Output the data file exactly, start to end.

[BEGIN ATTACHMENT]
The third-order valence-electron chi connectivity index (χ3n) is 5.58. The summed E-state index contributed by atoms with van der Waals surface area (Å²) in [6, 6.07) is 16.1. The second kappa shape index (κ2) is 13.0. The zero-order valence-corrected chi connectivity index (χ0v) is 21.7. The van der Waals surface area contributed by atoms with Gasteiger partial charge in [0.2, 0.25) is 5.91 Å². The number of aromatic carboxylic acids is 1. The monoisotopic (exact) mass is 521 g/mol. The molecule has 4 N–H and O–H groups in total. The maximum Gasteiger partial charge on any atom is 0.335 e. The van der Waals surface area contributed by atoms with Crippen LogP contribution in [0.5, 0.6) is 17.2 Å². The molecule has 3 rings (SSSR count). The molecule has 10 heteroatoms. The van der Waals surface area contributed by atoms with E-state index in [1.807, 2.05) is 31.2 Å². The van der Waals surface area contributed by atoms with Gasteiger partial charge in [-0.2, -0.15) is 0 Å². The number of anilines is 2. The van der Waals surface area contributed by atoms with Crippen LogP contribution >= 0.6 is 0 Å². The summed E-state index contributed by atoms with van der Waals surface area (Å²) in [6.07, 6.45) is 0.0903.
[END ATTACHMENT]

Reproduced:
The third-order valence-electron chi connectivity index (χ3n) is 5.58. The summed E-state index contributed by atoms with van der Waals surface area (Å²) in [6, 6.07) is 16.1. The second kappa shape index (κ2) is 13.0. The zero-order valence-corrected chi connectivity index (χ0v) is 21.7. The van der Waals surface area contributed by atoms with Gasteiger partial charge in [0.2, 0.25) is 5.91 Å². The number of aromatic carboxylic acids is 1. The monoisotopic (exact) mass is 521 g/mol. The molecule has 4 N–H and O–H groups in total. The maximum Gasteiger partial charge on any atom is 0.335 e. The van der Waals surface area contributed by atoms with Crippen LogP contribution in [0.5, 0.6) is 17.2 Å². The molecule has 3 rings (SSSR count). The molecule has 10 heteroatoms. The van der Waals surface area contributed by atoms with E-state index in [1.807, 2.05) is 31.2 Å². The van der Waals surface area contributed by atoms with Gasteiger partial charge in [-0.2, -0.15) is 0 Å². The number of anilines is 2. The van der Waals surface area contributed by atoms with Crippen LogP contribution >= 0.6 is 0 Å². The summed E-state index contributed by atoms with van der Waals surface area (Å²) in [6.07, 6.45) is 0.0903.